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- Best Russian Short Stories - 21/56 -
"A muzhik, your Excellency? What sort of a muzhik?"
"Why a plain ordinary muzhik. A muzhik like all other muzhiks. He would get the breakfast rolls for us right away, and he could also catch partridges and fish for us."
"Hm, a muzhik. But where are we to fetch one from, if there is no muzhik here?"
"Why shouldn't there be a muzhik here? There are muzhiks everywhere. All one has to do is hunt for them. There certainly must be a muzhik hiding here somewhere so as to get out of working."
This thought so cheered the Officials that they instantly jumped up to go in search of a muzhik.
For a long while they wandered about on the island without the desired result, until finally a concentrated smell of black bread and old sheep skin assailed their nostrils and guided them in the right direction. There under a tree was a colossal muzhik lying fast asleep with his hands under his head. It was clear that to escape his duty to work he had impudently withdrawn to this island. The indignation of the Officials knew no bounds.
"What, lying asleep here you lazy-bones you!" they raged at him, "It is nothing to you that there are two Officials here who are fairly perishing of hunger. Up, forward, march, work."
The Muzhik rose and looked at the two severe gentlemen standing in front of him. His first thought was to make his escape, but the Officials held him fast.
He had to submit to his fate. He had to work.
First he climbed up on a tree and plucked several dozen of the finest apples for the Officials. He kept a rotten one for himself. Then he turned up the earth and dug out some potatoes. Next he started a fire with two bits of wood that he rubbed against each other. Out of his own hair he made a snare and caught partridges. Over the fire, by this time burning brightly, he cooked so many kinds of food that the question arose in the Officials' minds whether they shouldn't give some to this idler.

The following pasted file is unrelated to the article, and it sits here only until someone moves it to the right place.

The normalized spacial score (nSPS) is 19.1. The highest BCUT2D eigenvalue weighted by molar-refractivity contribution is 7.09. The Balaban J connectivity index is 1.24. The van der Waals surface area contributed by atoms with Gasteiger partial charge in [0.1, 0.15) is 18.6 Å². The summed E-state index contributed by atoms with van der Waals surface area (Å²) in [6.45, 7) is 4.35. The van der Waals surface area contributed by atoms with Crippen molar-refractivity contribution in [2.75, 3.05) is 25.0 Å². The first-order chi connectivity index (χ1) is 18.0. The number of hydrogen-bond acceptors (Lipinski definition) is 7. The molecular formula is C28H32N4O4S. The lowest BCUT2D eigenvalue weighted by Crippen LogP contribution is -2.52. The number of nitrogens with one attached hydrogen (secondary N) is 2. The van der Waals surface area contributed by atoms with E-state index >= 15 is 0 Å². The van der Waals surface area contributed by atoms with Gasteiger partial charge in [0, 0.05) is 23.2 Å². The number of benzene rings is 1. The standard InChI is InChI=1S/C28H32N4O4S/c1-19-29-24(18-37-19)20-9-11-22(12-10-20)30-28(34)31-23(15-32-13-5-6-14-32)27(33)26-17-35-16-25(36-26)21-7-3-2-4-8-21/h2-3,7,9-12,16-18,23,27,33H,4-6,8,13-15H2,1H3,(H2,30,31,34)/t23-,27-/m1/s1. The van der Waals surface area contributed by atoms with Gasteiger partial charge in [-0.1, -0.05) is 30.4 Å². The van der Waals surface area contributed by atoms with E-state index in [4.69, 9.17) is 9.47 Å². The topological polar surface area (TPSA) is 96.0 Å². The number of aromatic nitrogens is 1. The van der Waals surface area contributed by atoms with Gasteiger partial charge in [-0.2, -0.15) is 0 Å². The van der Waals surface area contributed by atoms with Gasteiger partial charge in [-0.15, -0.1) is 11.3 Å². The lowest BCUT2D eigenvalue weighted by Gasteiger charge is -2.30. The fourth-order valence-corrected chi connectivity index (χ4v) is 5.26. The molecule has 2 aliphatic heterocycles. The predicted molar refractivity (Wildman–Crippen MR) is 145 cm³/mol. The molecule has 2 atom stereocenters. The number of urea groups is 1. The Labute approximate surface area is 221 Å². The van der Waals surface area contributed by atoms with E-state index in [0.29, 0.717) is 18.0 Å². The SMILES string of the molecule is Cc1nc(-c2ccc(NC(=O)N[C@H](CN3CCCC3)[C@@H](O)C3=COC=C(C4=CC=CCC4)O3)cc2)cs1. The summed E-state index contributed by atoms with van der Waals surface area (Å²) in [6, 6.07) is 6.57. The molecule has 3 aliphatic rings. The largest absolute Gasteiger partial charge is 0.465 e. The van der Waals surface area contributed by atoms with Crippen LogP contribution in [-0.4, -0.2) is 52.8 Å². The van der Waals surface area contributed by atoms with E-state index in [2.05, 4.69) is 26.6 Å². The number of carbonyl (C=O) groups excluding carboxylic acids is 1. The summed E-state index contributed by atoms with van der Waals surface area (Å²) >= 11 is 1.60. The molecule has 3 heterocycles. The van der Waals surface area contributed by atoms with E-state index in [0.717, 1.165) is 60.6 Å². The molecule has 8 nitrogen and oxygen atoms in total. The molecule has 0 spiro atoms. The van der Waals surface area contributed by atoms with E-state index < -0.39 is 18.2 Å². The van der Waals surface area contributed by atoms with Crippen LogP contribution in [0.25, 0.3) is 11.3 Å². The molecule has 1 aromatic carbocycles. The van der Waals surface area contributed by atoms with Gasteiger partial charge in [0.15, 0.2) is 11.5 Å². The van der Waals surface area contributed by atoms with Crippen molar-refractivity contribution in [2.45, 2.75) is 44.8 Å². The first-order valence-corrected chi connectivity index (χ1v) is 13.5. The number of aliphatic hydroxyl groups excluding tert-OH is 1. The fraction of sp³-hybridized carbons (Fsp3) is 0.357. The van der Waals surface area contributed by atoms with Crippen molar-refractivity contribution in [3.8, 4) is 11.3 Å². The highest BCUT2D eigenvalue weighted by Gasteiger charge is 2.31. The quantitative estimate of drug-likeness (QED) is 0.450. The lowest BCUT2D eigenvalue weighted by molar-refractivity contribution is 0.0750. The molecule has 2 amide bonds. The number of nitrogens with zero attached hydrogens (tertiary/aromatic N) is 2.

Beholding the efforts of the Muzhik, they rejoiced in their hearts. They had already forgotten how the day before they had nearly been perishing of hunger, and all they thought of now was: "What a good thing it is to be an Official. Nothing bad can ever happen to an Official."
"Are you satisfied, gentlemen?" the lazy Muzhik asked.
"Yes, we appreciate your industry," replied the Officials.
"Then you will permit me to rest a little?"
"Go take a little rest, but first make a good strong cord."
The Muzhik gathered wild hemp stalks, laid them in water, beat them and broke them, and toward evening a good stout cord was ready. The Officials took the cord and bound the Muzhik to a tree, so that he should not run away. Then they laid themselves to sleep.
Thus day after day passed, and the Muzhik became so skilful that he could actually cook soup for the Officials in his bare hands. The Officials had become round and well-fed and happy. It rejoiced them that here they needn't spend any money and that in the meanwhile their pensions were accumulating in St. Petersburg.
"What is your opinion, your Excellency," one said to the other after breakfast one day, "is the Story of the Tower of Babel true? Don't you think it is simply an allegory?"
"By no means, your Excellency, I think it was something that really happened. What other explanation is there for the existence of so many different languages on earth?"
"Then the Flood must really have taken place, too?"
"Certainly, else; how would you explain the existence of Antediluvian animals? Besides, the _Moscow Gazette_ says----"
They made search for the old number of the _Moscow Gazette_, seated themselves in the shade, and read the whole sheet from beginning to end. They read of festivities in Moscow, Tula, Penza and Riazan, and strangely enough felt no discomfort at the description of the delicacies served.
There is no saying how long this life might have lasted. Finally, however, it began to bore the Officials. They often thought of their cooks in St. Petersburg, and even shed a few tears in secret.
"I wonder how it looks in Podyacheskaya Street now, your Excellency," one of them said to the other.
"Oh, don't remind me of it, your Excellency. I am pining away with homesickness."
"It is very nice here. There is really no fault to be found with this place, but the lamb longs for its mother sheep. And it is a pity, too, for the beautiful uniforms."
"Yes, indeed, a uniform of the fourth class is no joke. The gold embroidery alone is enough to make one dizzy."